CHICAGO (CBS) -- Record-breaking cold has arrived in Chicago, with temperatures the lowest they've been since 1985, plunging to -23° by 7 a.m., with possibly colder weather still coming.
For eight brief minutes early Wednesday, it was -10° in Chicago. It might not get that "warm" again until around noon Thursday, and those eight minutes prevented the city from breaking at least one record for cold, though we've already broken another one.
The -10° high for Wednesday is one degree shy of the record for the coldest high temperature ever at O'Hare, the -11° mark set on Jan. 18, 1994, and Dec. 24, 1983.
However, Chicago has easily broken the Jan. 30 record low, which was -15° (Jan. 30, 1966). As of 7 a.m., it was -23° at O'Hare, the coldest it's been in Chicago in 34 years, and tied for 5th coldest temperature on record in Chicago.
The all-time record cold mark for Chicago was on Jan. 20, 1985, when it was -27°.
COLDEST MORNINGS RANKINGS
This is the 5th coldest morning EVER recorded in Chicago. (Records since 1872. That's roughly 53,000 mornings)
Coldest Days (Low temps) Ever in Chicago
#1 -27° January 20, 1985
#2 -26° January 10, 1982
#3 -25° January 16, 1982
#3 -25° December 24, 1983
#5 -23° January 30, 2019
#5 -23° December 24, 1872
#5 -23° January 17, 1982
#5 -23° January 19, 1985
#8 -22° January 21, 1984
#9 -21° December 22, 1872
#9 -21° February 9, 1899
#9 -21° December 23, 1983
#9 -21° January 18, 1994
As cold as it will be Wednesday, Chicago's temperature should fall well shy of the overall Illinois record for cold, which is -36°, from Jan. 5, 1999, in Congerville.
With wind chills factored in, it felt like -52° in Chicago at 7 a.m., the lowest point of the day. The worst-ever wind chill happened on Christmas Eve 1983: -57°, adjusted for a new wind chill formula adopted about 15 years ago. Under the old formula, the chill was recorded at -82°.
A Wind Chill Warning is in effect through noon Thursday due to the extreme cold. A Wind Chill Warning means the combination of very cold air and the wind will create dangerously low wind chill values. Frostbite can occur quickly and even hypothermia or death if precautions are not taken.
City officials have deployed warming buses to help keep the homeless out of the cold, and has added 500 beds to its shelter system to help the homeless stay safe from the extreme cold.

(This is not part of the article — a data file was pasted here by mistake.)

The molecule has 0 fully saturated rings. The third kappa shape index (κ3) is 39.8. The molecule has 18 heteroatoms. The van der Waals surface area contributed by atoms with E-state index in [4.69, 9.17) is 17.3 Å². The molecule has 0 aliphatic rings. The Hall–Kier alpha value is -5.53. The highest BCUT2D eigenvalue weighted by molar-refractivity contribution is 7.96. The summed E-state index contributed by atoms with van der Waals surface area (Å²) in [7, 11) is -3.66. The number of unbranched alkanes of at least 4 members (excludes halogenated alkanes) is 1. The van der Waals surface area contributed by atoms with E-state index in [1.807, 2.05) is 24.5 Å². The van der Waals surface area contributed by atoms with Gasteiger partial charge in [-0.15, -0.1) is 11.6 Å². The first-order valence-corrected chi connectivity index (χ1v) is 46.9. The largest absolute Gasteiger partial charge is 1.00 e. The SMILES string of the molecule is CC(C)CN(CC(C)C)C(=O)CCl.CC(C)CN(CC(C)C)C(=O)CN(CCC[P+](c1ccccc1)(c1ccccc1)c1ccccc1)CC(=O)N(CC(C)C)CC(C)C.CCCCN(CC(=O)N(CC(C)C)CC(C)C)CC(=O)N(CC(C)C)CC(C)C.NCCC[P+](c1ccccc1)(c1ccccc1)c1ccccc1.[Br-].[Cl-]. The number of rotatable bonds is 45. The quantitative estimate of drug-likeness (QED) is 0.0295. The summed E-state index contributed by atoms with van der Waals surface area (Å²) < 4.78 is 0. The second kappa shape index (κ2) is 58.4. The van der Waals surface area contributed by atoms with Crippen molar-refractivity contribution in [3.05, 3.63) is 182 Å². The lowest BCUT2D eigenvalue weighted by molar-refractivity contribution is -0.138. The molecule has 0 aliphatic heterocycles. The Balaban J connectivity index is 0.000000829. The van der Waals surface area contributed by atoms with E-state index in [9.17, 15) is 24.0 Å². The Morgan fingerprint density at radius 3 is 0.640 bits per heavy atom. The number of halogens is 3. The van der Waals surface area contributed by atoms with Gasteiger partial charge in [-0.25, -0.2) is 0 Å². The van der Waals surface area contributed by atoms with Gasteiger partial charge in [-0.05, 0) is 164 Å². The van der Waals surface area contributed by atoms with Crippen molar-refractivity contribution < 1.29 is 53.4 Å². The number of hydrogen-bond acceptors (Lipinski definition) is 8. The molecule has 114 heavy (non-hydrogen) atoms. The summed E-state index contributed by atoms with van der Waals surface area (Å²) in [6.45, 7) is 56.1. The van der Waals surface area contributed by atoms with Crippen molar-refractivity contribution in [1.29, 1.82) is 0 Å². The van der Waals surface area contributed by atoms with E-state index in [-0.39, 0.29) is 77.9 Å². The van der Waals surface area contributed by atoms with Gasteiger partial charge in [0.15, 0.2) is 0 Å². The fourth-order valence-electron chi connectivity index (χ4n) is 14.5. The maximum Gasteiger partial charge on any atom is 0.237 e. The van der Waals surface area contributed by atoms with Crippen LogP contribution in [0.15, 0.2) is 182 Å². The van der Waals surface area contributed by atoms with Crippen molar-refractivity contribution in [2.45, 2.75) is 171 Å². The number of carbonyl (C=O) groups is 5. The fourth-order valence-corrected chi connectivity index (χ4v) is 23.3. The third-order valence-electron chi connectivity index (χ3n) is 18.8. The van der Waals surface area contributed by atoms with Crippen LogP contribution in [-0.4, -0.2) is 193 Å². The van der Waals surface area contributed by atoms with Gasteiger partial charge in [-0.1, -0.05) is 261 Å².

The city also has announced a network of 270 warming centers across the city, including libraries, Chicago Park District field houses, police stations, community centers, and churches.
To find a warming center near you, call 311.
Chicago Park District facilities also will provide activities for children and teenagers between 8:30 a.m. and 3:30 p.m.
Chicago Public Schools officials have cancelled classes for Wednesday and Thursday due to the weather. For a full list of school closings in the Chicago area, click here.
Officials said it's best to avoid the deep freeze altogether by staying home unless you absolutely have to go outside.
"We ask everyone to limit your time outdoors, and work remotely from home, if possible," Office of Emergency Management and Communications executive director Rich Guidice said. "If you must drive in these conditions, please allow extra time for travel, keep your vehicle in working order, and be patient. Many accidents can be avoided by taking extra time, and being respectful of other motorists. Keep supplies in your vehicles, and please yield to snow plows and emergency vehicles."
The good news for Chicago is significantly warmer weather is on the way this weekend.
Friday's high is expected to reach about 20°, Saturday should see a high around 35, and Sunday could see a high of 45.
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